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Volunteers Bring Medicines to Panama

  • January 7, 2008

Close to two billion people – or one third of the world’s population – have inadequate access to medicines. Among them are the residents of the rural Chepigana district of Panama. Recently, thanks to AmeriCares and its local partner, the Panamanian Association of the Order of Malta, a volunteer medical team responded to this need. 

The volunteer team traveled more than 320 miles, struggling through rain, river, dense humidity, and muddy roads to arrive safely at the base town of Cucunatí with medicines and necessary supplies in tow.   The need is great in this area, which has only a small health center with one nurse technician and a limited supply of medicines that do not cover the range of maladies suffered by the population. The nearest hospital requires a one to three hour trip.  The majority of the Cucunati inhabitants are settlers dedicated to farming, raising livestock and fishing. Approximately 150 families live in town, a total population of 955 individuals. They get their water supply from river water channeled through an aqueduct, electricity for three hours daily, and phone calls from others outside the area via the town’s two public telephones.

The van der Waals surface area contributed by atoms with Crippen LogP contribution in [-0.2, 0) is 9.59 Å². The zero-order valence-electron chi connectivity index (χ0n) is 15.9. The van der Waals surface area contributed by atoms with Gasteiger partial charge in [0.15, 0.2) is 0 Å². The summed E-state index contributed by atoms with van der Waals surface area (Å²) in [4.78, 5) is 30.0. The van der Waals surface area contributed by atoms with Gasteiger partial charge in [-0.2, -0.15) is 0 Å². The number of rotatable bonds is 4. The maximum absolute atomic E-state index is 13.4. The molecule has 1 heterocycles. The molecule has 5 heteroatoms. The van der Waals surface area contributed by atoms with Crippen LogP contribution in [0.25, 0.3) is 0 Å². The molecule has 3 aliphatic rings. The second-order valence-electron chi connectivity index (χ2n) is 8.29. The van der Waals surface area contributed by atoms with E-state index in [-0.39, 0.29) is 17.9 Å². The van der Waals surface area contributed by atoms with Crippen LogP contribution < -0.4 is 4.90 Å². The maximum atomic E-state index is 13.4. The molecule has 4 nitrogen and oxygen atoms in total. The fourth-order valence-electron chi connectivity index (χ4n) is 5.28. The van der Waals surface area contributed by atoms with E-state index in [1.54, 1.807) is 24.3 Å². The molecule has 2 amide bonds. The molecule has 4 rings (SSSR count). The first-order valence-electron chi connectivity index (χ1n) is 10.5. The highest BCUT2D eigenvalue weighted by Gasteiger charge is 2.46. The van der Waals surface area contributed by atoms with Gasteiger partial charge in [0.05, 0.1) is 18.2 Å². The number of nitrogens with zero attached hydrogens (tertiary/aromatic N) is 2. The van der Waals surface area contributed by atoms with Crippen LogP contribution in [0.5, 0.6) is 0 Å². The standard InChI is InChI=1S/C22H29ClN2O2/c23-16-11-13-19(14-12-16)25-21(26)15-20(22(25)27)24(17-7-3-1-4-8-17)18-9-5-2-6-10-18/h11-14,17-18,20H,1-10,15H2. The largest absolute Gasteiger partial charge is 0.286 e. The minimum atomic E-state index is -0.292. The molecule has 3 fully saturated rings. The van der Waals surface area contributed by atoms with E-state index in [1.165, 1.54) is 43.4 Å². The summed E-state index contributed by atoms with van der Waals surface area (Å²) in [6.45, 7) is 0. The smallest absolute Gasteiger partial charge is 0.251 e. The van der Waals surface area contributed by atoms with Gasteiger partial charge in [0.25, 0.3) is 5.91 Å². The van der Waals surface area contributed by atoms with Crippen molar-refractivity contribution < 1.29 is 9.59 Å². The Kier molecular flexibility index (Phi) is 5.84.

Upon arrival at Cucunati, the team offered general medical, pediatric, and dental attention, plus lab work, vaccinations, blood pressure readings, weight and height measurements, and eyeglasses and medical prescriptions, setting up their treatment center at the local school.

More than 600 people from Cucunatí sought treatment.

More than 600 people sought the free treatment; among the main health problems identified were intestinal parasites, anemia, fungal infections, headaches, diarrhea, gastritis, premature loss of teeth, cavities, and many others. The team dispensed 837 prescriptions filled with vital medicines. The smiles of the patients more than offset the costs and labor involved in the long journey. The more than 600 Panamanians treated will not soon forget the generosity and courageous will of the participants of this medical mission, nor the medicines that helped to alleviate their pain.